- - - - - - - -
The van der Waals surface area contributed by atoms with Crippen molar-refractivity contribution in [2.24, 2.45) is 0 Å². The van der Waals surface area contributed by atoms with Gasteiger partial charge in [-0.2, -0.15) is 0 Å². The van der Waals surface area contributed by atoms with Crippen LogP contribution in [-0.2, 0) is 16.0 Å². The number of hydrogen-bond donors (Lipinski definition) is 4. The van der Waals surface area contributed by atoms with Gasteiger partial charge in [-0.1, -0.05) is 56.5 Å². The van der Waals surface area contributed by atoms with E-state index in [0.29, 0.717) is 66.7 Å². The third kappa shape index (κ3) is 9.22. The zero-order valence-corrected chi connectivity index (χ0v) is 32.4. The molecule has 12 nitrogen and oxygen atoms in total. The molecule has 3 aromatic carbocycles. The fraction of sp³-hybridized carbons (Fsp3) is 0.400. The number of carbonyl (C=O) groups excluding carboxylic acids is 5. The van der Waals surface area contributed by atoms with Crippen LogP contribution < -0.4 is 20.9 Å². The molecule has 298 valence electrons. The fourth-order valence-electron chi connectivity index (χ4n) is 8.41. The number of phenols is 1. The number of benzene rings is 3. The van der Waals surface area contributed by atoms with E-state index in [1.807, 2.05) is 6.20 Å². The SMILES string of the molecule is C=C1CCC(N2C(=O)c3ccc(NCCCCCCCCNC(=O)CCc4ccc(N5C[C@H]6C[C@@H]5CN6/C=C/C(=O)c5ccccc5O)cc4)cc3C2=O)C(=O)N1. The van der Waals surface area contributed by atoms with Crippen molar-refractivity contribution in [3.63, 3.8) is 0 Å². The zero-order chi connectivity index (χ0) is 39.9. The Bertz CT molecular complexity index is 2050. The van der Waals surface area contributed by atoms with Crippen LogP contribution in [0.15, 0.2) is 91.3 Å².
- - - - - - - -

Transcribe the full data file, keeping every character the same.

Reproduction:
The van der Waals surface area contributed by atoms with Crippen molar-refractivity contribution in [2.24, 2.45) is 0 Å². The van der Waals surface area contributed by atoms with Gasteiger partial charge in [-0.2, -0.15) is 0 Å². The van der Waals surface area contributed by atoms with Crippen LogP contribution in [-0.2, 0) is 16.0 Å². The number of hydrogen-bond donors (Lipinski definition) is 4. The van der Waals surface area contributed by atoms with Gasteiger partial charge in [-0.1, -0.05) is 56.5 Å². The van der Waals surface area contributed by atoms with E-state index in [0.29, 0.717) is 66.7 Å². The third kappa shape index (κ3) is 9.22. The zero-order valence-corrected chi connectivity index (χ0v) is 32.4. The molecule has 12 nitrogen and oxygen atoms in total. The molecule has 3 aromatic carbocycles. The fraction of sp³-hybridized carbons (Fsp3) is 0.400. The number of carbonyl (C=O) groups excluding carboxylic acids is 5. The van der Waals surface area contributed by atoms with Crippen LogP contribution < -0.4 is 20.9 Å². The molecule has 298 valence electrons. The fourth-order valence-electron chi connectivity index (χ4n) is 8.41. The number of phenols is 1. The number of benzene rings is 3. The van der Waals surface area contributed by atoms with E-state index in [1.807, 2.05) is 6.20 Å². The SMILES string of the molecule is C=C1CCC(N2C(=O)c3ccc(NCCCCCCCCNC(=O)CCc4ccc(N5C[C@H]6C[C@@H]5CN6/C=C/C(=O)c5ccccc5O)cc4)cc3C2=O)C(=O)N1. The van der Waals surface area contributed by atoms with Crippen molar-refractivity contribution in [3.63, 3.8) is 0 Å². The zero-order chi connectivity index (χ0) is 39.9. The Bertz CT molecular complexity index is 2050. The van der Waals surface area contributed by atoms with Crippen LogP contribution in [0.15, 0.2) is 91.3 Å².